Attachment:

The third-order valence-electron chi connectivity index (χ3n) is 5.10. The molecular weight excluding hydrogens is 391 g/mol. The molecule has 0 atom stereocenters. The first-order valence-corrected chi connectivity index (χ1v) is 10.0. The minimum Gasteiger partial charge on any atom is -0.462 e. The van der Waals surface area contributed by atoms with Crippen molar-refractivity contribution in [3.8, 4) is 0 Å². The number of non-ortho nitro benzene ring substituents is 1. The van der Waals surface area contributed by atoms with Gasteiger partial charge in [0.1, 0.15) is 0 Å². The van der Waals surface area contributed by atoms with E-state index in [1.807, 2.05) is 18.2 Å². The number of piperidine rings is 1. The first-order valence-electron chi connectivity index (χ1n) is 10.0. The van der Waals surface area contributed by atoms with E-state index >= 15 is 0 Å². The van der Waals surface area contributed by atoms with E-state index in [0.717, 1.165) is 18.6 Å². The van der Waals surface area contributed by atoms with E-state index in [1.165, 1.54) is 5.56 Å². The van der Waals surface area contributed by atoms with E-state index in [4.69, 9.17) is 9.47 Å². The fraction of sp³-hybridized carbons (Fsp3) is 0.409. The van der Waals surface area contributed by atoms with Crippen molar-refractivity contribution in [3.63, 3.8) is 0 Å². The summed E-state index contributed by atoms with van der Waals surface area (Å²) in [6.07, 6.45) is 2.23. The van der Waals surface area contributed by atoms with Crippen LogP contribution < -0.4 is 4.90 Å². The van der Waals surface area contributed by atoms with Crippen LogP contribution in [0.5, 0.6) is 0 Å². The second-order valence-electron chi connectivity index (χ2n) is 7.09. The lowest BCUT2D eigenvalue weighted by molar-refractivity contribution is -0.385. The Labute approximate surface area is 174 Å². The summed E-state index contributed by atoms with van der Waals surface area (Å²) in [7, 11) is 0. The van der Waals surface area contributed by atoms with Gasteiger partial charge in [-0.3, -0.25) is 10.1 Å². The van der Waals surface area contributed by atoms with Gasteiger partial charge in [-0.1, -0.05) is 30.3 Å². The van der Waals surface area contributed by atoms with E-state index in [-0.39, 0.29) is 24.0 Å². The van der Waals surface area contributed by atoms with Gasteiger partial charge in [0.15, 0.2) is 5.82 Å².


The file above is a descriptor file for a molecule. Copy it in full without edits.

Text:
The third-order valence-electron chi connectivity index (χ3n) is 5.10. The molecular weight excluding hydrogens is 391 g/mol. The molecule has 0 atom stereocenters. The first-order valence-corrected chi connectivity index (χ1v) is 10.0. The minimum Gasteiger partial charge on any atom is -0.462 e. The van der Waals surface area contributed by atoms with Crippen molar-refractivity contribution in [3.8, 4) is 0 Å². The number of non-ortho nitro benzene ring substituents is 1. The van der Waals surface area contributed by atoms with Gasteiger partial charge in [0.1, 0.15) is 0 Å². The van der Waals surface area contributed by atoms with E-state index in [1.807, 2.05) is 18.2 Å². The number of piperidine rings is 1. The first-order valence-electron chi connectivity index (χ1n) is 10.0. The van der Waals surface area contributed by atoms with E-state index >= 15 is 0 Å². The van der Waals surface area contributed by atoms with E-state index in [0.717, 1.165) is 18.6 Å². The van der Waals surface area contributed by atoms with E-state index in [1.165, 1.54) is 5.56 Å². The van der Waals surface area contributed by atoms with E-state index in [4.69, 9.17) is 9.47 Å². The fraction of sp³-hybridized carbons (Fsp3) is 0.409. The van der Waals surface area contributed by atoms with Crippen molar-refractivity contribution in [3.63, 3.8) is 0 Å². The summed E-state index contributed by atoms with van der Waals surface area (Å²) in [6.07, 6.45) is 2.23. The van der Waals surface area contributed by atoms with Crippen LogP contribution < -0.4 is 4.90 Å². The van der Waals surface area contributed by atoms with Crippen LogP contribution in [0.5, 0.6) is 0 Å². The second-order valence-electron chi connectivity index (χ2n) is 7.09. The lowest BCUT2D eigenvalue weighted by molar-refractivity contribution is -0.385. The Labute approximate surface area is 174 Å². The summed E-state index contributed by atoms with van der Waals surface area (Å²) in [7, 11) is 0. The van der Waals surface area contributed by atoms with Gasteiger partial charge in [-0.3, -0.25) is 10.1 Å². The van der Waals surface area contributed by atoms with Gasteiger partial charge in [-0.1, -0.05) is 30.3 Å². The van der Waals surface area contributed by atoms with E-state index in [-0.39, 0.29) is 24.0 Å². The van der Waals surface area contributed by atoms with Gasteiger partial charge in [0.15, 0.2) is 5.82 Å².